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  1. High Sierra 1941
    Note my quote from a NY review as a fitting end of a death in futility to the gangster genre of noir movies. He is heading toward an inexorable death
    As a matter of fact—and aside from the virtues of the film itself—it is rather touching to behold the Warners pay such a glowing tribute, for no one has made a better thing out of the legendary gangster than they have. No one has greater reason to grow nostalgic about the bad boys of yesterday who, as one of the characters in “High Sierra” reverently remarks, are “all either dead or doing time now in Alcatraz.” So, indeed, we are deeply moved by this honest payment of respects to an aging and graying veteran of the Nineteen Thirty banditti who makes his last stand his best. Somehow, it seems quite fitting.

    Of course, that is exactly the way the Warners and every one concerned intended it should seem. For the story which is told is that of a notorious hold-up man who is sprung out of an Illinois prison by an old gangland pal who wants him in California for a big job. But the gunman has got some ideas about freedom and the joy of living. He wants to marry a simple little girl he meets on the road heading West; he wants to do good things because, you see, he really has a good heart.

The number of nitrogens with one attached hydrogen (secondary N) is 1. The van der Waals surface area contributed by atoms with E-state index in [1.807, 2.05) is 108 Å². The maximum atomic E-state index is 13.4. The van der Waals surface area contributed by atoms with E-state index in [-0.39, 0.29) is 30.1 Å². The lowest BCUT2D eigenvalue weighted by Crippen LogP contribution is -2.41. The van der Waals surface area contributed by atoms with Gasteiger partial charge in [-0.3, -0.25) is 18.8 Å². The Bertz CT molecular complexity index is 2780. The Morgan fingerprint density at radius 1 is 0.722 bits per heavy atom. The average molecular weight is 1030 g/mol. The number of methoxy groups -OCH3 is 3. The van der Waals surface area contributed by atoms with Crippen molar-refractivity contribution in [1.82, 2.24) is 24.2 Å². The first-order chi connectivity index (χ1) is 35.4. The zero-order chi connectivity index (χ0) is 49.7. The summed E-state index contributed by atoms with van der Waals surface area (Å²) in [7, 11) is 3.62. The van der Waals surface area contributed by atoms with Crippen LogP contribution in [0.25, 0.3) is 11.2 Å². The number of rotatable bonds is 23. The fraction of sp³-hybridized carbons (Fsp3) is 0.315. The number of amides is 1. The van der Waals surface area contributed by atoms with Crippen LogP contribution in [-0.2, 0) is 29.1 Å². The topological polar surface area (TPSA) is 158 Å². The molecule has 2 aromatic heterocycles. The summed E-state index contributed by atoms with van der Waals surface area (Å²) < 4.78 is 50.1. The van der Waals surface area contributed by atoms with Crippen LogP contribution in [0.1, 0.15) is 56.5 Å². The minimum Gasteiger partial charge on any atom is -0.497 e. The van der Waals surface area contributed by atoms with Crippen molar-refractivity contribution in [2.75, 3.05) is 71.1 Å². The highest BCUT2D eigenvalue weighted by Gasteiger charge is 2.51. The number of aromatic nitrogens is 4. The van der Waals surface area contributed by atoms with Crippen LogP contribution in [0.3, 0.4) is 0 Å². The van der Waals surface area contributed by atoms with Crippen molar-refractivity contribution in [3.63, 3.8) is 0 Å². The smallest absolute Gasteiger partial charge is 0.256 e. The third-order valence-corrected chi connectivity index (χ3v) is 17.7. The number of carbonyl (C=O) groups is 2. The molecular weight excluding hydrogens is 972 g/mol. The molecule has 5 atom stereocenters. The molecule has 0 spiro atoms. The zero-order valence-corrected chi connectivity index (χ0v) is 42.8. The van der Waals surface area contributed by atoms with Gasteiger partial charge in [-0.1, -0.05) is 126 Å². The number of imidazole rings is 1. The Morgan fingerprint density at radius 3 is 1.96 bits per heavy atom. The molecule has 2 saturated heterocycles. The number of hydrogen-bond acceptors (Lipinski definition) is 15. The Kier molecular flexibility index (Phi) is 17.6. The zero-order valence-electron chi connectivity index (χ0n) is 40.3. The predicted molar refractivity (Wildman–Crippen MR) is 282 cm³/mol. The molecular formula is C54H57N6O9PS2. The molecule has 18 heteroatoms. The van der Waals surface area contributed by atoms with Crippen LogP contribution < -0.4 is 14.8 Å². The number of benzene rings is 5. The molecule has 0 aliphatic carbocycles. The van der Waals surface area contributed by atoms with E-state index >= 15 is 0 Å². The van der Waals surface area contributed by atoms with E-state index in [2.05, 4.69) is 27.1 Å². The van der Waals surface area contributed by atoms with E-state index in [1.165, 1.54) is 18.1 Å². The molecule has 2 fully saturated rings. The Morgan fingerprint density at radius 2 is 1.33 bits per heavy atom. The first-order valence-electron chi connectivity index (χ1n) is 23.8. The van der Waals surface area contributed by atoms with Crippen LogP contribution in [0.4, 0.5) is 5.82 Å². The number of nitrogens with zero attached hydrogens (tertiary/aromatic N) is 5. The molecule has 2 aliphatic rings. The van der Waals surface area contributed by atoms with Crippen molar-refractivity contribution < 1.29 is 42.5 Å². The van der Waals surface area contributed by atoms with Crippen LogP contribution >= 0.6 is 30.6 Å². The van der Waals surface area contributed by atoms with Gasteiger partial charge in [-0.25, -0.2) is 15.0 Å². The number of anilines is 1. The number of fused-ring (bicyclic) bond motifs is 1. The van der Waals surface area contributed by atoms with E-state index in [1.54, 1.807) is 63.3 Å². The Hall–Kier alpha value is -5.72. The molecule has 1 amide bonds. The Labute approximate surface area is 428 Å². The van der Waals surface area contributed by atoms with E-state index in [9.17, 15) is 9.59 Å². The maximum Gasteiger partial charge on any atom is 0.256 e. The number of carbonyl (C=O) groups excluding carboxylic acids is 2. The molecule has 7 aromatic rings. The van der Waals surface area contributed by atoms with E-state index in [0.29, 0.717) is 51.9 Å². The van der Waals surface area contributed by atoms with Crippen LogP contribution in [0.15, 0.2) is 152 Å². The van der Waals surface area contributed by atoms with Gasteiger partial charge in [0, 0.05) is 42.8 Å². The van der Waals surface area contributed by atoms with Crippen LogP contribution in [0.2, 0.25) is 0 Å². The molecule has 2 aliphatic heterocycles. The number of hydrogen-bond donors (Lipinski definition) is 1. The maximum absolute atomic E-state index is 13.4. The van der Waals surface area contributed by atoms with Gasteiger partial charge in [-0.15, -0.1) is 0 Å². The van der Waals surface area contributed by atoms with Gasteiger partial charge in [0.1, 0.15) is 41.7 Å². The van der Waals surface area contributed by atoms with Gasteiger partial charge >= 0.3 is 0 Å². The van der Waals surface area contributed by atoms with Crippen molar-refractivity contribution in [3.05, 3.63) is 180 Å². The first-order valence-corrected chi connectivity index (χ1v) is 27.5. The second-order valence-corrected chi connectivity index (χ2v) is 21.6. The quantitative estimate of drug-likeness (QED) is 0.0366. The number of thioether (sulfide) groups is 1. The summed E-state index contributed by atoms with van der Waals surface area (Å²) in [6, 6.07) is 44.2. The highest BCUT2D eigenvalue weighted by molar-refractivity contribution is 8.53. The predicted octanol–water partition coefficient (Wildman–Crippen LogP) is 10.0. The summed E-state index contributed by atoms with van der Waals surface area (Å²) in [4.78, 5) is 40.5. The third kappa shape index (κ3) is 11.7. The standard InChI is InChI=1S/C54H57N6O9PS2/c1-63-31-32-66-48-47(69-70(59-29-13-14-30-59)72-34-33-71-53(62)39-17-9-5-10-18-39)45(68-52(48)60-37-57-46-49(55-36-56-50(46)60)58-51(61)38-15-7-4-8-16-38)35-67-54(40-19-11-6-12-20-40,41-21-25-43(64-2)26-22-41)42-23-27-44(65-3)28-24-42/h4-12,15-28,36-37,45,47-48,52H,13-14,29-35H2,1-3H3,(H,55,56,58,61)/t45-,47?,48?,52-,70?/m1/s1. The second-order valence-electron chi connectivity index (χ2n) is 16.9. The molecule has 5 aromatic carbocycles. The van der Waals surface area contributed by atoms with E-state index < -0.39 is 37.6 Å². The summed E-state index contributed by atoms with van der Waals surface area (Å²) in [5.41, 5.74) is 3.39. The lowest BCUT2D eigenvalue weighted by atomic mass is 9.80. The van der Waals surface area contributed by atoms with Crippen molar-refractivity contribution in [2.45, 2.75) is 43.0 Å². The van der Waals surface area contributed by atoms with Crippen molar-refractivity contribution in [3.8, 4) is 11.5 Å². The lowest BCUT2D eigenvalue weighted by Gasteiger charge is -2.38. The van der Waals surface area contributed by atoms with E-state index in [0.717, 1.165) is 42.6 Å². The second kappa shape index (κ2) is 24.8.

Well, you know what that means. It’s just as old “Doc” Banton tells him (“Doc” being the quack who tends “Big Mac”). He says, “Remember what Johnny Dillinger said about guys like you and him; he said you’re just rushing toward death—that’s it, you’re rushing toward death.” And that’s the truth. For the big holdup job gets messed up by a couple of “jitterbugs” who are assisting on it, the girl turns out a great disappointment, the gunman is rendered a fugitive with a moll and a dog who love him and finally he is brought to bay on that peak in the High Sierras. And there he dies gallantly. It’s a wonder the American flag wasn’t wrapped about his broken corpse.

    As gangster pictures go, this one has everything?—speed, excitement, suspense and that ennobling suggestion of futility which makes for irony and pity. Mr. Bogart plays the leading role with a perfection of hard-boiled vitality, and Ida Lupino, Arthur Kennedy, Alan Curtis and a newcomer named Joan Leslie handle lesser roles effectively. Especially, is Miss Lupino impressive as the adoring moll. As gangster pictures go—if they do— it’s a perfect epilogue. Count on the old guard and Warners: they die but never surrender.

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